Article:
Florida’s housing market reported higher median prices, more new listings and a stable level of inventory in March, according to the latest housing data released by Florida Realtors®. Closed sales of single-family homes statewide totaled 20,081 last month, up 2.8 percent over the March 2013 figure.
“March marked the 28th month in a row that statewide median sales prices rose year-over-year for both single-family homes and townhome-condo properties,” said 2014 Florida Realtors President Sherri Meadows, CEO and team leader, Keller Williams, with market centers in Gainesville, Ocala and The Villages. “Realtors across Florida are reporting fewer short sales of distressed properties and more interest from potential home sellers as they observe the return of more traditional market conditions. Statewide, new listings for single-family homes in March rose 16.5 percent year-over-year, while new townhouse-condo listings rose 10.3 percent.”
The statewide median sales price for single-family existing homes last month was $173,000, up 7.1 percent from the previous year, according to data from Florida Realtors Industry Data and Analysis department in partnership with local Realtor boards/associations. The statewide median price for townhouse-condo properties in March was $140,000, up 16.7 percent over the year-ago figure. The median is the midpoint; half the homes sold for more, half for less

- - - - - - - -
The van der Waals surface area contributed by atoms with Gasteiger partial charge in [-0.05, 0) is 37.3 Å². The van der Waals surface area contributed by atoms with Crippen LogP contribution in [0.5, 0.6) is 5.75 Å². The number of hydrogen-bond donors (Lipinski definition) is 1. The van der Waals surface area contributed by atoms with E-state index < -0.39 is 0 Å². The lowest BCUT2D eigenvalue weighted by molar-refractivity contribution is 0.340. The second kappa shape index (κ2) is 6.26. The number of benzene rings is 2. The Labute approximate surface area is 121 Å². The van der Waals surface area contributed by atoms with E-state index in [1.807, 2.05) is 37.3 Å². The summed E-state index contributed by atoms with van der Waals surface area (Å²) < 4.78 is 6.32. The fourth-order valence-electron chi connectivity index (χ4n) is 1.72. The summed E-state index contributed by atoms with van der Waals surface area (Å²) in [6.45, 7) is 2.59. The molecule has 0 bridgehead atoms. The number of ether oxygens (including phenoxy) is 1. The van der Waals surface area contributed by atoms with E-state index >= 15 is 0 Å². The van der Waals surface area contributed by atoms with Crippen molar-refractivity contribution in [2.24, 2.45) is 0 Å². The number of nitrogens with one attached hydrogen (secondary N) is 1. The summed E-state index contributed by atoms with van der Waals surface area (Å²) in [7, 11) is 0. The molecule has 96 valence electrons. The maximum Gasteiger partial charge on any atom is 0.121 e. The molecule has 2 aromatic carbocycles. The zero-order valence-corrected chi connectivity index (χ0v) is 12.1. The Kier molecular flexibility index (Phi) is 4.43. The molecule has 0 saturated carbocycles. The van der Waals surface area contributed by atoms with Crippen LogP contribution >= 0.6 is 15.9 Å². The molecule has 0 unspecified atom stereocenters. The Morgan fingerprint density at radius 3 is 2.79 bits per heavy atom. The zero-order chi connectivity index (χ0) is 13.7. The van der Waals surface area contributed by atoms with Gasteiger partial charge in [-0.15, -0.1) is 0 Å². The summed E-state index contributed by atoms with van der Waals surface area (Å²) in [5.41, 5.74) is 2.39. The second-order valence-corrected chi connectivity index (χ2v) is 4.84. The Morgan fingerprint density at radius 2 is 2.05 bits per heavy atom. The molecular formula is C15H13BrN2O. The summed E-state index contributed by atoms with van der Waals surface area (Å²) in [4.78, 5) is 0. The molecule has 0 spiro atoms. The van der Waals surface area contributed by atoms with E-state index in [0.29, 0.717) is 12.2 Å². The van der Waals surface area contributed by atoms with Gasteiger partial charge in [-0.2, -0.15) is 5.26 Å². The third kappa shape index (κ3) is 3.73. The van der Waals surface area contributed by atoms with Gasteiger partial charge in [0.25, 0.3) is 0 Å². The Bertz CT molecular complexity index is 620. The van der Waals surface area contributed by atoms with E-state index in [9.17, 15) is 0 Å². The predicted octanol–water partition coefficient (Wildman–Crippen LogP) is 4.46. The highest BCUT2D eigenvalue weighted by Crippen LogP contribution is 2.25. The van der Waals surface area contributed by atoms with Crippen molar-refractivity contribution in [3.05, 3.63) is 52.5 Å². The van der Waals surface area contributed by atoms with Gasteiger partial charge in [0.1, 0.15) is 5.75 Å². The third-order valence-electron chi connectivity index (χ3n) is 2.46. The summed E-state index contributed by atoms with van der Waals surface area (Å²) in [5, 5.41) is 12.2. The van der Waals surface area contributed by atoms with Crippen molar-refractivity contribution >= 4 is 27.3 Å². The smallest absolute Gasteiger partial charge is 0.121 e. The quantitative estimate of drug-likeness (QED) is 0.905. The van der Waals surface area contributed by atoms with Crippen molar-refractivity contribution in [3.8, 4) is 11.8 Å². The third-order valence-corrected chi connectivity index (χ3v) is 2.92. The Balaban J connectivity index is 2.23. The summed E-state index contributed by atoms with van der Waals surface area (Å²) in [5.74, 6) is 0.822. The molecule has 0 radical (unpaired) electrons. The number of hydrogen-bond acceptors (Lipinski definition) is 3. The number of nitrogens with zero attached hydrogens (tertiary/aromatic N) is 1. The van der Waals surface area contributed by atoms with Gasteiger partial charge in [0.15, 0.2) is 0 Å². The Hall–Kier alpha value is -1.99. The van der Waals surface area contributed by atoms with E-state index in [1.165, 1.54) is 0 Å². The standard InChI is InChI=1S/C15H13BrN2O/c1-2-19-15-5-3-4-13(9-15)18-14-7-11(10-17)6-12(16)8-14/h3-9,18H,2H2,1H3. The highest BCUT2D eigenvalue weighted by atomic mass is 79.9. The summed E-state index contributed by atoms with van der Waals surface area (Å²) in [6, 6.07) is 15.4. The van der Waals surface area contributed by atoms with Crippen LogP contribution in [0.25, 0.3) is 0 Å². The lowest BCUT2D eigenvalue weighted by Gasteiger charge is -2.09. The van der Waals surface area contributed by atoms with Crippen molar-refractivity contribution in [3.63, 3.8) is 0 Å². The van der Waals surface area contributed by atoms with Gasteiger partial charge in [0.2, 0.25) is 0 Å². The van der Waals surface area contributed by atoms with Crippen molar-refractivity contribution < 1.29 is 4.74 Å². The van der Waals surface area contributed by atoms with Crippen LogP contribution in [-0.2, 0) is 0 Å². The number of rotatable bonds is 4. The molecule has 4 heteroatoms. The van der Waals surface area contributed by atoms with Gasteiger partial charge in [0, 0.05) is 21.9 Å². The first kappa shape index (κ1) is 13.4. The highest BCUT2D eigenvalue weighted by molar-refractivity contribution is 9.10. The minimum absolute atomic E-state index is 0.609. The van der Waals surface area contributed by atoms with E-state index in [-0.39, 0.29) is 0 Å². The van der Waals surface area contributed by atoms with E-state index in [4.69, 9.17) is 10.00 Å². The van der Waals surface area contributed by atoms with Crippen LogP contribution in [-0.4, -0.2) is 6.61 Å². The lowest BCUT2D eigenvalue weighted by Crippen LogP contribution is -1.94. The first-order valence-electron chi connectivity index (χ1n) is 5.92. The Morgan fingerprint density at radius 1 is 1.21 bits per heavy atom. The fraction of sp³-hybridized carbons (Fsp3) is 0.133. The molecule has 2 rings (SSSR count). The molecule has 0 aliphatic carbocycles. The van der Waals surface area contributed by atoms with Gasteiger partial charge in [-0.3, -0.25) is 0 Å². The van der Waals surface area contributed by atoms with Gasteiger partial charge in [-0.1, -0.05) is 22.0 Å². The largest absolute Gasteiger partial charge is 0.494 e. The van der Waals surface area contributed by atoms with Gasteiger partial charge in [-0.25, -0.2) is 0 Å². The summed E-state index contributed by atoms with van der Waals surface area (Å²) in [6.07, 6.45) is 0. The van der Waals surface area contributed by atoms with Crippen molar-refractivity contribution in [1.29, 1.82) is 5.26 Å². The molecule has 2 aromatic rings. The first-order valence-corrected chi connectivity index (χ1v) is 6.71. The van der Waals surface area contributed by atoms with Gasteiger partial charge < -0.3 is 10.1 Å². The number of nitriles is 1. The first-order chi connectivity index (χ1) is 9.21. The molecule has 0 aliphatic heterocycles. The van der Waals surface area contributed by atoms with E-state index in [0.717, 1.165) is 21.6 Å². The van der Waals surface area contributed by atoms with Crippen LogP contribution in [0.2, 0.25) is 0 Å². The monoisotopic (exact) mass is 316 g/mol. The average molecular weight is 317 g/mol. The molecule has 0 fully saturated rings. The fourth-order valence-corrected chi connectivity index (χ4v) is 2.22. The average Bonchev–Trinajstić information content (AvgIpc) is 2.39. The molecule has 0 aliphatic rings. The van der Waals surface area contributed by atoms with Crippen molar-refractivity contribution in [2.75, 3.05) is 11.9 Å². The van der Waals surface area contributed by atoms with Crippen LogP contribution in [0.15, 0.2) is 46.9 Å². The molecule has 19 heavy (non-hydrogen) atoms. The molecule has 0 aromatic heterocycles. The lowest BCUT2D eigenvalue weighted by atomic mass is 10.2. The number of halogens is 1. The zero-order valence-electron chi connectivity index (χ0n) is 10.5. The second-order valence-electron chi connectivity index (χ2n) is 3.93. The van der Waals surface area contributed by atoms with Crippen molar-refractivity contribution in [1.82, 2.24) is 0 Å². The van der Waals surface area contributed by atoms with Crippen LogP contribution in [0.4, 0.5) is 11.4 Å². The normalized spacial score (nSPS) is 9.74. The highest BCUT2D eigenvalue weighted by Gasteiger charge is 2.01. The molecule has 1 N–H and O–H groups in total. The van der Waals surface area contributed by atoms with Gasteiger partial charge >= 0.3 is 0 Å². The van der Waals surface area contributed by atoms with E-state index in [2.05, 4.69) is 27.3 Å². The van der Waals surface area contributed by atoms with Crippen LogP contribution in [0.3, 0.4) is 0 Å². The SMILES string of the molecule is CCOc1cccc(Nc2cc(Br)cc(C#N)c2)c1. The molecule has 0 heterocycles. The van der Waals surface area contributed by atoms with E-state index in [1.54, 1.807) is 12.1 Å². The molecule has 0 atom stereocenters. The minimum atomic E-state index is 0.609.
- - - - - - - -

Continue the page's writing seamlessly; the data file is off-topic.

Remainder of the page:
According to the National Association of Realtors® (NAR), the national median sales price for existing single-family homes in February 2014 was $189,200, up 9 percent from the previous year the national median existing condo price was $187,900.In California, the statewide median sales price for single-family existing homes in February was $404,250; in Massachusetts, it was $294,950; Maryland, it was $241,097; and in New York, it was$232,000.
Looking at Florida’s townhome-condo market, statewide closed sales totaled 9,580 last month, down 5.2 percent compared to March 2013. The closed sales data reflected fewer short sales last month compared to the previous year: Short sales for condo-townhome properties declined 62.8 percent while short sales for single-family homes dropped 55.3 percent. Closed sales typically occur 30 to 90 days after sales contracts are written.
“What we’re seeing is a market we can live with,” said Florida Realtors Chief Economist Dr. John Tuccillo. “Sales are up, inventories are increasing moderately and days on the market are shrinking slightly. What’s of particular interest this month is how market activity has moved up the price ladder. We are seeing greater sales gains and inventory increases, and strong percentage decreases in days on the market, for homes priced above $250,000. This is a break from the trends we were seeing last year and bears watching for the future.
“A trend that is continuing is the rapid decline in short sales, as increasing prices reduce the incentive for homeowners to seek short sales.”
Inventory was at a 5.7-months’ supply last month for single-family homes and at a 6-months’ supply for townhouse-condo properties, according to Florida Realtors.
According to Freddie Mac, the interest rate for a 30-year fixed-rate mortgage averaged 4.34 percent in March 2014, up from the 3.57 percent average recorded during the same month a year earlier.